“Mr. Tubbs’ conversation was riddled with back pedaling, finger pointing, and crossed words. At one point he told me that there was no scholarship offered,” Trish wrote in a late July email to SUNO’s Interim Chancellor James Ammons.
But after a subsequent phone call with Ammon’s assistant, Harry Doughty, she believed the error had been fixed. Apparently Doughty thought so, too.
In a November email to colleagues, obtained by The Lens, he wrote, “I have been in touch with the … family during the semester and was under the impression that [her] scholarship issues were resolved.”
Tubbs, Ammons and Doughty did not respond to The Lens’ requests for interviews.
In August, Trish and George’s daughter moved to SUNO’s campus and began her first semester of college. Around the same time, her parents discovered that her student account showed over $5,000 in charges. Trish and George said they contacted university officials, who blamed disruption caused by COVID-19 and a mix-up with their daughter’s name. They said they were told repeatedly that the error would be fixed.
As the fall semester came to a close, however, the charges were still there. Trish and George continued calling and emailing SUNO without a resolution.
“My family have been lied to over and over again. We have tried to be patient, but my daughter’s future is at stake,” George wrote in a late November email to Doughty and Ammons. “Right now I wouldn’t recommend SUNO to anyone.”
“I am beyond livid with them,” Trish told The Lens in early December.
The situation was hard on their daughter too.
“She’s depressed. She sleeps now, that’s all she’ll do is lay around and sleep,” Trish said. “I think we are going to have to end up putting her in counseling, for real, because she’s not functioning like she was before. She’s not her same self.
The family didn’t hear anything back from the school until Dec. 8, when they received the letter from Ammons about their daughter’s ACT score.
Trish said that this letter was the first time they heard anything about the ACT requirement for the University Fellow scholarship.
In fact, the SUNO scholarship was the reason her daughter didn’t retake the ACT to begin with. She would have needed to raise her ACT score by one point to qualify for a widely used state-funded scholarship: the Taylor Opportunity Program for Students, or TOPS. But the offer from SUNO made that unnecessary.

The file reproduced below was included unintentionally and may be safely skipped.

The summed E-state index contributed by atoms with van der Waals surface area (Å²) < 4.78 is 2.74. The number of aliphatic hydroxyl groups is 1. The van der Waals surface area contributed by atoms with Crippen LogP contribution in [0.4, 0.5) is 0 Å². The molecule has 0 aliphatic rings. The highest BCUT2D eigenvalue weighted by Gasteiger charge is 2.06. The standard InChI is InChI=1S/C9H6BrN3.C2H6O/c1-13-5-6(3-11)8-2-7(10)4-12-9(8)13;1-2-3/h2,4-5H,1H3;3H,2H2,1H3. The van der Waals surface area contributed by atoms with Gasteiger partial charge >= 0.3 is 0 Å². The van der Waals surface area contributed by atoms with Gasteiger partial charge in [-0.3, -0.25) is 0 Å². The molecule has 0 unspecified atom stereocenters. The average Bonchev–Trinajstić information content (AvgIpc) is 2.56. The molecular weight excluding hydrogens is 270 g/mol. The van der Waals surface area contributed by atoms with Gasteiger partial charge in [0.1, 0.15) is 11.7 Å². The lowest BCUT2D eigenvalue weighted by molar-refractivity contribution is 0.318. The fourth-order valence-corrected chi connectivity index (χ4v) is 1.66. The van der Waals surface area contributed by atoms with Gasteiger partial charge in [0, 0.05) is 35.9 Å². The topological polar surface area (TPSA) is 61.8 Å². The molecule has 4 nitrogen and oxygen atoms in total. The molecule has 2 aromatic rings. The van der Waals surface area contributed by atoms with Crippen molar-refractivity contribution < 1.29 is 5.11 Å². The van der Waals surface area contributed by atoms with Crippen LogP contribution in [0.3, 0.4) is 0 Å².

“Out of good faith,” the letter continued, “the University will honor the University Fellow Scholarship Award for one academic year to begin retroactively Fall 2020 and will end May 2021.”
SUNO offered a partial scholarship for her second through fourth years: $1,600 per semester. The family was given 10 days to decide.
They accepted because they believed it would be the quickest way to get their daughter’s balance to zero. By that time, they were looking for a new college for her.
SUNO still showed a balance on her account up until earlier this month. By Jan. 11, it had grown to $9,400.
On January 12, Trish wrote a final email.
“Please release us of this horrific nightmare that we‘re living.” she wrote to Doughty and Ammons. “I can’t believe that we as a people would go through this type of experience to educate our children with our own kind. . . . We have asked you all over and over again to assist us.”
On Jan. 14, one day after The Lens interviewed Melva Williams, SUNO finally cancelled the debt.
Trish told The Lens that they had arranged for their daughter to transfer to Southeastern Louisiana University — where she can commute from home. She’s starting classes there this month.
Other students describe similar problems
Trish and George’s daughter wasn’t the only student who had issues with her scholarship.